As already mentioned, the sink connector is running on a container with IP address 172.XX.XX.2. Now the source connector is on a different container with IP 172.XX.XX.3. In distributed mode, Kafka Connect automatically load balances tasks across different available containers (connector workers). In case of failures with the container, it automatically moves running tasks to another available container.

To check the config for a running documentdb-source connector, use the following code:

curl -X GET http://${CONTAINER_IP1}:8083/connectors/documentdb-source/config|jq

We get the following output:

{
“connector.class”: “com.mongodb.kafka.connect.MongoSourceConnector”,
“pipeline”: “[{“$match”: {“operationType”: “insert”}}, {$addFields : {“fullDocument.newfield”:”Testing DocumentDB Kafka Source Connecter”}}]”,
“database”: “sourcedatabase”,
“connection.uri”: “mongodb://XXX:[email protected]:XXX/?ssl=true&replicaSet=rs0”,
“name”: “documentdb-source”,
“collection”: “sourcecollection”
}

Test the connector with Amazon DocumentDB as source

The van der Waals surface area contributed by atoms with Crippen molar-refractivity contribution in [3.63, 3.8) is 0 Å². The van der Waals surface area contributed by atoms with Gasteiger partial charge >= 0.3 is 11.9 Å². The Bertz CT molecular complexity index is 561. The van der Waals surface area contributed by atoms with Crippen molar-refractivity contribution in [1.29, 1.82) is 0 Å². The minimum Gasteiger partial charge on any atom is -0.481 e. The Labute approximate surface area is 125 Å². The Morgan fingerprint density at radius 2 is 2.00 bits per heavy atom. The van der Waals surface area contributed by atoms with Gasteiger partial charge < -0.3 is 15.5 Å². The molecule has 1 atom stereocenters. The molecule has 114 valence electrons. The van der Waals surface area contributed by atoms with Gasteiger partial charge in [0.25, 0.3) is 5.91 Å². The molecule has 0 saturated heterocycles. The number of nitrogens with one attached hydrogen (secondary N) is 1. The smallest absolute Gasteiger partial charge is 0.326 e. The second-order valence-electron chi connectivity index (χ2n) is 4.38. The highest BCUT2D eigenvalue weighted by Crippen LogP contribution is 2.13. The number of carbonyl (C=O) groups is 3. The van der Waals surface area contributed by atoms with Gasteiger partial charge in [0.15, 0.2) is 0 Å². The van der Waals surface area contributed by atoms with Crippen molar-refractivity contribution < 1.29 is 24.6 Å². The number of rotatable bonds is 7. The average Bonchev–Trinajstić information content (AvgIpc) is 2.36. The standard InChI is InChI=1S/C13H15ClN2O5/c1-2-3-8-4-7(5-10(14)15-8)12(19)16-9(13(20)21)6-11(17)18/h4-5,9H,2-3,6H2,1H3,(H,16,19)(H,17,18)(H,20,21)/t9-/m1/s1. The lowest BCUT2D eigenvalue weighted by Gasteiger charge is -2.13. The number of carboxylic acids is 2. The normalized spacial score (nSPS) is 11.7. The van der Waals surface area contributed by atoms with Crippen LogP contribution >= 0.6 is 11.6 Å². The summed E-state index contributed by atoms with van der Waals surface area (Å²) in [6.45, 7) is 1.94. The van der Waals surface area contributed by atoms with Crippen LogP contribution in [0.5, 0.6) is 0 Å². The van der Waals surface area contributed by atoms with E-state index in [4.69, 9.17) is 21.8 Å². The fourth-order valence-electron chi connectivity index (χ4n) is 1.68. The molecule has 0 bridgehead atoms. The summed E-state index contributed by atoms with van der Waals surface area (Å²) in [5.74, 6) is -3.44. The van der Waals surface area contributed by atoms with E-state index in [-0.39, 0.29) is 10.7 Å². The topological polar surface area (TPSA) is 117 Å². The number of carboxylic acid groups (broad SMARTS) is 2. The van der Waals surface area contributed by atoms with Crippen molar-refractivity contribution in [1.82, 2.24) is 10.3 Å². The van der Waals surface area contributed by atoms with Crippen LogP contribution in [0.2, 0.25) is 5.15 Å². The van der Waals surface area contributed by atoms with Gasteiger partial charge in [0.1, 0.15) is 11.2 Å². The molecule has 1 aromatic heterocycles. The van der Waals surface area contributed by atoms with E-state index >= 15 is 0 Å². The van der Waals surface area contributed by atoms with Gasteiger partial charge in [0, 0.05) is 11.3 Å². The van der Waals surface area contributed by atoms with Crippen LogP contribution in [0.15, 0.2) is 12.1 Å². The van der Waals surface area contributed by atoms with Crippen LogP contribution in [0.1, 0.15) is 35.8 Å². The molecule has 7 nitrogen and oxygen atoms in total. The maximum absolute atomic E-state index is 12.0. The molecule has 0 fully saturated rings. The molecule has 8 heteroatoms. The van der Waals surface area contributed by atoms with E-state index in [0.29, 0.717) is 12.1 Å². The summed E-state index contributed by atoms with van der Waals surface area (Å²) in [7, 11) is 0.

To test the connector, we insert data in the Amazon DocumentDB collection. The Kafka connector reads the inserted data using the collection change stream and writes that to the Kafka topic.

Open a new terminal or use an existing one and run the Kafka console consumer to read the details from the sourcecollection.sourcedatabase Kafka topic. If you run it on a new terminal, make sure to create the BOOTSTRAP_SERVERS environment variable.

cd ~/local_kafka/kafka/config
kafka-console-consumer.sh –bootstrap-server $BOOTSTRAP_SERVERS –consumer.config client-config.properties –topic sourcedatabase.sourcecollection –from-beginning

You get the following warning because the console consumer command creates a new topic called sourcedatabase.sourcecollection:

WARN [Consumer clientId=console-consumer, groupId=console-consumer-32474] Error while fetching metadata with correlation id 2 :
{sourcedatabase.sourcecollection=LEADER_NOT_AVAILABLE} (org.apache.kafka.clients.NetworkClient)

In a second terminal, add the record in sourcedatabase.sourceCollection of your Amazon DocumentDB cluster:

use sourcedatabase
db.sourcecollection.insert({“name”:”Amazon DocumentDB”})

Return to the first terminal, where the console consumer is reading from the Amazon MSK topic:

kafka-console-consumer.sh –bootstrap-server $BOOTSTRAP_SERVERS –consumer.config client-config.properties –topic sourcedatabase.sourcecollection –from-beginning